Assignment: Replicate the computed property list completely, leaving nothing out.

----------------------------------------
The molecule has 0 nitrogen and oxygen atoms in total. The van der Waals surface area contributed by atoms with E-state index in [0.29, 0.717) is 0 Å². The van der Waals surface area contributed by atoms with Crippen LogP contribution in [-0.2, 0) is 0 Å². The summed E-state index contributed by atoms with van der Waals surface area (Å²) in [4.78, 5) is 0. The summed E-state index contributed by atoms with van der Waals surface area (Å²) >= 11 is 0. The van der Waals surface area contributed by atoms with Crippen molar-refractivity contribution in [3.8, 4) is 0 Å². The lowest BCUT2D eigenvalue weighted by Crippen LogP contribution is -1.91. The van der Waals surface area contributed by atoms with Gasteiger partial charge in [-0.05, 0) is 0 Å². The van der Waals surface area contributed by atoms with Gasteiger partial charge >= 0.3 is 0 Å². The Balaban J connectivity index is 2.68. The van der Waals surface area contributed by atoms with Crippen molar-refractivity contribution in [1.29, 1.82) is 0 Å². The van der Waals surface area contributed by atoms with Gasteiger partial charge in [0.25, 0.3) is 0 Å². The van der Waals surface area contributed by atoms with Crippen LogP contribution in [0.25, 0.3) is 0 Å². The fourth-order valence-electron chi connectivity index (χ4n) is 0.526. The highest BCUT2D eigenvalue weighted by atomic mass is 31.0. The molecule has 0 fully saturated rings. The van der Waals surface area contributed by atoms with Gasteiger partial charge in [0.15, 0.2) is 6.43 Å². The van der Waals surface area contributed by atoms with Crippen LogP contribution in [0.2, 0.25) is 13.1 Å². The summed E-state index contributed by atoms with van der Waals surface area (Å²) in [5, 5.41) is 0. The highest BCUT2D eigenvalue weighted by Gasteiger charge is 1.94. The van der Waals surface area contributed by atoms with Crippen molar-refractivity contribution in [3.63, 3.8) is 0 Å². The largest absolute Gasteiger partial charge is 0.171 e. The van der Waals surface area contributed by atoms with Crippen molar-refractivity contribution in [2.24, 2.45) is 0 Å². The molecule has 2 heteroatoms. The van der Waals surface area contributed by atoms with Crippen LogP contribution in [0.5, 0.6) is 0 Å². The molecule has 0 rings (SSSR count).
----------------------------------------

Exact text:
The molecule has 0 nitrogen and oxygen atoms in total. The van der Waals surface area contributed by atoms with E-state index in [0.29, 0.717) is 0 Å². The van der Waals surface area contributed by atoms with Crippen LogP contribution in [-0.2, 0) is 0 Å². The summed E-state index contributed by atoms with van der Waals surface area (Å²) in [4.78, 5) is 0. The summed E-state index contributed by atoms with van der Waals surface area (Å²) >= 11 is 0. The van der Waals surface area contributed by atoms with Crippen molar-refractivity contribution in [3.8, 4) is 0 Å². The lowest BCUT2D eigenvalue weighted by Crippen LogP contribution is -1.91. The van der Waals surface area contributed by atoms with Gasteiger partial charge in [-0.05, 0) is 0 Å². The van der Waals surface area contributed by atoms with Gasteiger partial charge >= 0.3 is 0 Å². The Balaban J connectivity index is 2.68. The van der Waals surface area contributed by atoms with Crippen molar-refractivity contribution in [1.29, 1.82) is 0 Å². The van der Waals surface area contributed by atoms with Gasteiger partial charge in [0.25, 0.3) is 0 Å². The van der Waals surface area contributed by atoms with Crippen LogP contribution in [0.25, 0.3) is 0 Å². The fourth-order valence-electron chi connectivity index (χ4n) is 0.526. The highest BCUT2D eigenvalue weighted by atomic mass is 31.0. The molecule has 0 fully saturated rings. The van der Waals surface area contributed by atoms with Gasteiger partial charge in [0.15, 0.2) is 6.43 Å². The van der Waals surface area contributed by atoms with Crippen LogP contribution in [0.2, 0.25) is 13.1 Å². The summed E-state index contributed by atoms with van der Waals surface area (Å²) in [5, 5.41) is 0. The highest BCUT2D eigenvalue weighted by Gasteiger charge is 1.94. The van der Waals surface area contributed by atoms with Crippen molar-refractivity contribution in [3.63, 3.8) is 0 Å². The largest absolute Gasteiger partial charge is 0.171 e. The van der Waals surface area contributed by atoms with Crippen molar-refractivity contribution in [2.24, 2.45) is 0 Å². The molecule has 2 heteroatoms. The van der Waals surface area contributed by atoms with Crippen LogP contribution in [0.5, 0.6) is 0 Å². The molecule has 0 rings (SSSR count).